Sunday, November 04, 2007

Authority records and the Semantic Web

Since we're thinking a lot about authority control and what a post-ILS library system would look like the Twine system in my previous post is pretty interesting stuff. It makes me think about the relationship of authority control to these efforts to extract meaning from massive quantities of text. I'm going to ramble a bit and my knowledge about all of this is a mile wide and an inch deep so, as my PoliSci professor Gil Cuthberson used to say, don't take all this too seriously. I'm just trying to figure out what i think about all this. It's a real puzzle to me.

EXAMPLE: In a 1949 article in SW J of Anthropology, Wm Welmers cites the words Pessi, Kpessi, Kpwessi, Gberese, and Guerze as variants for Kpelle the name for a Liberian ethnic group. Kpelle is the form most commonly cited in the English literature and it is the authorized name in LoC authority records. Guerze is the form most commonly cited in the French Literature. In the online version of the LoC authority records I could only find these two versions. The other terms were never found in WorldCat as names of an ethnic group (Pessi is the name of a Finnish author and WC had 9 hits for his works.)

My point is not to disparage the work done by the excellent catalogers at LoC nor say that we can or should abandon this work. The authority work already in existence should serve a very useful purpose in building a semantic knowledgebase. That work could serve as a scaffolding/anchoring system. A word that exists in a name authority record is or at least can be thought of as something that we name. Or perhaps as a systems to aid in ranking. If words are linked in LC authority records they get an extra boost in relevance.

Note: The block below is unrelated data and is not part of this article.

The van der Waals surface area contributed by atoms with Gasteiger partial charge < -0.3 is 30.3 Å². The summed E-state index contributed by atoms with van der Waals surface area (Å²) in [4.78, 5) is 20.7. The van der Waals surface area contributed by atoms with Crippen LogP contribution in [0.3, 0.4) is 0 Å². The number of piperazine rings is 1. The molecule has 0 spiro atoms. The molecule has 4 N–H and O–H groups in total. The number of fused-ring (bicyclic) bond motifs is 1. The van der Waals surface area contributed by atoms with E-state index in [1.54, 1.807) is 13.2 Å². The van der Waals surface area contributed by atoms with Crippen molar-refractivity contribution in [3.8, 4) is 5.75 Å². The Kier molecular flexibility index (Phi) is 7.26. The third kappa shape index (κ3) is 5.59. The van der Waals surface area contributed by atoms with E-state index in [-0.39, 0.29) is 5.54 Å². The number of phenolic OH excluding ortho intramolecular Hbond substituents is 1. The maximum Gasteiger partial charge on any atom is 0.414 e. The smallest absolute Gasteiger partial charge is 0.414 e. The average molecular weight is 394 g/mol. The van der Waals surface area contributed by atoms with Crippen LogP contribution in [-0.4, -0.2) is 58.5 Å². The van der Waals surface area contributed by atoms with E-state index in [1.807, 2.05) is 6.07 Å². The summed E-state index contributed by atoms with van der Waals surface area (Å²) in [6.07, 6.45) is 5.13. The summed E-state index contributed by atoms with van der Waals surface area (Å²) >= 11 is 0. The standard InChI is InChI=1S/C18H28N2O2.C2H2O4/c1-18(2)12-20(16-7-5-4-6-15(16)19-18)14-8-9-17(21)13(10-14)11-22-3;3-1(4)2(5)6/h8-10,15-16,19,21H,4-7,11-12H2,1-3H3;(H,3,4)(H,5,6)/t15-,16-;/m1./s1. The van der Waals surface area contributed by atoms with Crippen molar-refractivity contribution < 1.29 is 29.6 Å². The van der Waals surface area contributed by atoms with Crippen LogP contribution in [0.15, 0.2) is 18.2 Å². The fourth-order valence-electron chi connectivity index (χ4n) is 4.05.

But we have to recognize the limits of human effort and appreciate the bounty of indexing massive quantities of text. My ability to come up with the example I did is based on the fact that I have ridiculously deep/focused knowledge about the Kpelle and am acquainted with the concept of LC authority records.

OK, so the stuff we have now is useful. It represents millions of hours of human intellectual labor to produce it. Do we still need to continue the work? I would argue that yes, we do need to continue. The effort needs to be cooperative and we won't be able to do equivalent labor on everything in the world.

still thinkin'....

1 comment:

Maureen said...

This is interesting and thought-provoking. I haven't had a chance to read the blog for a while, so I am catchin' up! IMHO there are times when controlled vocabulary comes in mighty handy (searching the medical and health care literature comes to mind): at other times I want to use natural language and have the power to get at every word in the record. I would really like to see databases like Worldcat become more Googlelike without losing the wonderful LCSH and MESH and whatever other subject headings it has.

And amen to your likening your knowledge as being pretty shallow on this subject: mine too! But the answers to these qs will shape the profession. Thanks.